December 28, 2008
Our spring study begins with the early Middle Ages and consists of Church History. You can read more at my blog: http://areteclassical.blogspot.com or join at the Yahoo reading group, http://groups.yahoo.com/groups/areteclassical
Here is the posted reading schedule for Spring 2009:
January 5 - Eusebius, book I
January 12 - Eusebius, book II
January 19 - Eusebius, book III
January 26 - Eusebius, book IV
February 2 - Athanasius, Intro-Chapter 4 (Eusebius, book V)
February 9 - Athanasius, Chapters 5-9 (Eusebius, book VI)
February 16 - Augustine, book 1 (Eusebius, book VII)
February 23 - Augustine, book 2 (Eusebius, book VIII)
March 2 - Augustine, book 3
March 9 - Augustine, book 4
March 16 - Augustine, book 5
March 23 - Augustine, book 6
March 30 - Augustine, book 7
April 6 - Easter break
April 13 - Augustine, book 8
April 20 - Augustine, book 9
April 27 - Augustine, book 10
May 4 - Augustine, book 11
May 11 - Augustine, book 12
May 18 - Benedict, Chapters 1-30 (chapters are very short)
May 25 - Benedict, Chapters 31-73
The online texts are linked from my blog. Please join us if you have a desire to read along with a discussion group.
December 24, 2008
Courtesy of http://www.flickr.com/photos/old_man/2133395319/
This has been a really nice Christmas month. Normally, I find myself rushed and not in the mood to enjoy the lights, the music, and the gift giving. This year, however, it has been OK so far. Well, except for a slight mishap while hanging some lights (I slipped and put my hand through our front window -- no damage to me other than being scared by the crash -- but our window didn't survive!) I determined not to hang any more lights up after our $250.00 unexpected "Christmas House Present!" My son was not pleased. We always participate in our street's yearly house lighting stint. From the corner of our street, all the way up to the next block, every house has outdoor lights on. It is a big deal here in Phoenix, where we decorate our cacti and other desert plants. We seem to love Christmas lights in the desert -- I guess it takes the place of winter snow!
The real disappointment for this season was not getting to hear/see my son's Chamber group perform at our local mall. My son's teacher had to leave town to help care for a ill family member and the performances were cancelled. Somehow it just wasn't the same without the mall performance (though we are grateful that our beloved teacher is back home and all turned out well!)
I guess I would say that I am looking forward to 2009 right now. 2008 has been an OK year for us. After our very scary 2007, with DH being ill and all, this year has been rather low-key. Nothing has really happened, one way or another. It has been a steady year for business, a good year for home schooling, and a good year family-wise (no illness, no deaths, etc.) I am looking towards a new year, filled with hope and prosperity and plenty of God's goodness and graciousness.
May the Lord richly bless you this Christmas season and may He give you a successful New Year in which your thoughts, your time and your talents, turn heavenward to give Him the glory.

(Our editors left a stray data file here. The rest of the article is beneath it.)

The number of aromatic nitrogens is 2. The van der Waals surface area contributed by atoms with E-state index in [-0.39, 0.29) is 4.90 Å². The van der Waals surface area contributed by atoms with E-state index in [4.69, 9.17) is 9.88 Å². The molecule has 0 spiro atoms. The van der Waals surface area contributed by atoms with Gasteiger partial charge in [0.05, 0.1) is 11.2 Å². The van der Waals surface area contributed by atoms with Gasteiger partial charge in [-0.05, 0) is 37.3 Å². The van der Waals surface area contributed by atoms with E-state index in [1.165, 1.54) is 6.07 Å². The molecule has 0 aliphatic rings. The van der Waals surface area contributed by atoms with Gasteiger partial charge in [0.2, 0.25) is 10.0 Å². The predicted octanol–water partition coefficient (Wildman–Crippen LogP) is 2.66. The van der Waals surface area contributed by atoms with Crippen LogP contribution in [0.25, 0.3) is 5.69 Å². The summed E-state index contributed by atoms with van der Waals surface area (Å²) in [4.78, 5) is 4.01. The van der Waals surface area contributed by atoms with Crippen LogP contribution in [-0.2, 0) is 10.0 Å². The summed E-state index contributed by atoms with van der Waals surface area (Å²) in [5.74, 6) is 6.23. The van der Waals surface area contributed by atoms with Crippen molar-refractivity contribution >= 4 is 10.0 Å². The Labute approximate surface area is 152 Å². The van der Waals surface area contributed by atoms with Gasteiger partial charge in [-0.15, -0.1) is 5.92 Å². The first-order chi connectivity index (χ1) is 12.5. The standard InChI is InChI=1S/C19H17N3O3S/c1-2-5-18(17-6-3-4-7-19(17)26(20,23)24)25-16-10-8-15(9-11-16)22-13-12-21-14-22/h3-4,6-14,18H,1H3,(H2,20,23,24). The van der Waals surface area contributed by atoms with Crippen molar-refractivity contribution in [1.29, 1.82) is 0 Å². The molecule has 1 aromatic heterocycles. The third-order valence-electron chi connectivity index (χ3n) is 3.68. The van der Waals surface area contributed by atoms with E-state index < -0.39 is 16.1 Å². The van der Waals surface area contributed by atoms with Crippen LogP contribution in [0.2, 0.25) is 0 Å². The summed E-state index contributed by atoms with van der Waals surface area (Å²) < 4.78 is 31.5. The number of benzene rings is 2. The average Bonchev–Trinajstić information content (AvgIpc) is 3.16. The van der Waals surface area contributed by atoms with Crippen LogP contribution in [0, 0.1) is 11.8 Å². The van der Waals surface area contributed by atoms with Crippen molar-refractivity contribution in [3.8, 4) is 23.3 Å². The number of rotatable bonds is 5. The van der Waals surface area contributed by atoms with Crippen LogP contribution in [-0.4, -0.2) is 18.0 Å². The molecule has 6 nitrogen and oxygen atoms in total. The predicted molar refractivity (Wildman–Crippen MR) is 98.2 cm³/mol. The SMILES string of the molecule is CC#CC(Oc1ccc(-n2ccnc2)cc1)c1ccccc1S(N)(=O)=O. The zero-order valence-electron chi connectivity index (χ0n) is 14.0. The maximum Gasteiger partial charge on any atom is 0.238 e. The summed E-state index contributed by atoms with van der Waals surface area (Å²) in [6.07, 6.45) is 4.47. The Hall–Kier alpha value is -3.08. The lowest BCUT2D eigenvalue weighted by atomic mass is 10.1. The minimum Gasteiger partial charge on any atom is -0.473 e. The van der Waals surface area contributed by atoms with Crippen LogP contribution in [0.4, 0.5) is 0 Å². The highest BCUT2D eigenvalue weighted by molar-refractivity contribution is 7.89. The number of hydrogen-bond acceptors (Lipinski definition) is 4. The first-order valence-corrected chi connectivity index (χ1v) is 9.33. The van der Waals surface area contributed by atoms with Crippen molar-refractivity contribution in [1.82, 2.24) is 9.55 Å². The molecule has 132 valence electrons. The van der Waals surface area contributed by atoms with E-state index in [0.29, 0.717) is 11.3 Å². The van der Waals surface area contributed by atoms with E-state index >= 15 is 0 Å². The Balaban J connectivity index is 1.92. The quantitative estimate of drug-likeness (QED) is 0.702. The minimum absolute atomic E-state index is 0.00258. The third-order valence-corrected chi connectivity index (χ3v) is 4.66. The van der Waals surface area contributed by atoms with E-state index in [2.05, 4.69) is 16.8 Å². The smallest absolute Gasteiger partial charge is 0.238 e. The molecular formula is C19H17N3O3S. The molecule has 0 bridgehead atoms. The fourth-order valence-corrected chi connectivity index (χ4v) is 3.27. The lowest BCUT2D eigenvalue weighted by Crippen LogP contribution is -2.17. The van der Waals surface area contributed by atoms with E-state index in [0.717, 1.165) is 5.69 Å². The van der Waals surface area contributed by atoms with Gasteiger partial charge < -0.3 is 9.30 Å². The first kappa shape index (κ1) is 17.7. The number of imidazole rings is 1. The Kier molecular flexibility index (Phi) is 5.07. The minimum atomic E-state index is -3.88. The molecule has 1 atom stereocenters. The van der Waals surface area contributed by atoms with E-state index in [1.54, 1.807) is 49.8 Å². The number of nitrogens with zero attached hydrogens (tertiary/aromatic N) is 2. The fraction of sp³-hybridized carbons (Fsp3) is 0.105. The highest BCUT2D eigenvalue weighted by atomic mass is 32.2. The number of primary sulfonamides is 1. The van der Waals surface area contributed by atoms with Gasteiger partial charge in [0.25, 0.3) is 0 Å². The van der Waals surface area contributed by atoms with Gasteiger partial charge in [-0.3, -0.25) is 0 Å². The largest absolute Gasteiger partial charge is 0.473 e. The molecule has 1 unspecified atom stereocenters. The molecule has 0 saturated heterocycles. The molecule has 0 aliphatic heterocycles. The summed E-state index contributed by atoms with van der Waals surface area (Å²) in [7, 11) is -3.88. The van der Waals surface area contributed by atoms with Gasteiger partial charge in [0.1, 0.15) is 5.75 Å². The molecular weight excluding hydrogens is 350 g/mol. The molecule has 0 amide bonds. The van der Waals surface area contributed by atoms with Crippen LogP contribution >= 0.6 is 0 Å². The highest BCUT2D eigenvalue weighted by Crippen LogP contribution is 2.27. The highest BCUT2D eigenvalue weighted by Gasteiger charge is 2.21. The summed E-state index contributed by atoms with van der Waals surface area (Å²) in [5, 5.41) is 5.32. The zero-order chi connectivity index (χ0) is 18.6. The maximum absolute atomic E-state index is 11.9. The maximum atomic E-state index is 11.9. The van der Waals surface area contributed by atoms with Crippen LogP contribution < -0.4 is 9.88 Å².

December 18, 2008
You might be wondering what is going on...what has changed? Well, I have decided to return to college and pursue my PhD degree. This has been a long-time goal of mine, one in which I had to put on the back-burner when I found myself pregnant with my only child, back in 1993. At that time, I was almost finished with my undergraduate degree and was contemplating graduate study. My professors were encouraging me to do it and I was testing the waters, trying the idea on to see if it was a good fit for me.
I cannot say really how I knew I was meant to go to graduate school, other than the obvious prodding and pushing by my college mentors. I had a still, small voice inside me that was championing me on as well, but I was mostly persuaded by my professors and friends (and family) who thought I should "do it." I wasn't sure myself, but I did go through the initial stages of finding out about it. I toured nearby schools, took the GRE test, and picked up applications from schools where I thought I might like to study. The one thing that didn't "fit" was the actual program of study. I was a Humanities major in college and loved my program. It was classically designed, with a touch of Charlotte Mason tossed in, and was the most interesting and engaging course of study I could have taken. I wanted to continue studying Humanities, but the schools nearest me didn't offer the same type of courses. I decided instead on Literary Criticism, but felt unprepared without a Masters Degree in English Literature. I kept looking and looking, trying to see how it might work until one day, quite surprizingly, I figured out that it wasn't meant to be.
I was 30, just about to graduate from school, and found myself pregnant. My DH and I had been married 9 years and wanted children very badly. None found their way to us and when we received the news, were overjoyed at the thought of having a baby. However, a baby and graduate school just didn't mix, they were like oil and water. I knew I could go on, put my son in daycare and focus on my goals, but this wasn't what I felt inside. No, inside I knew that I needed to be a Mom first, college student second (actually about 19th on the list!)
It was one of the most difficult decisions of my life...to put my graduate study on hold. The idea had taken hold of me and had put a spark into my heart. I felt so strongly that I was to go on to school that I spent most of my pregnancy in tears. How could this be? I believed in my heart that I was take care of my son, stay at home and be a full-time mother. How could I feel both things so strongly?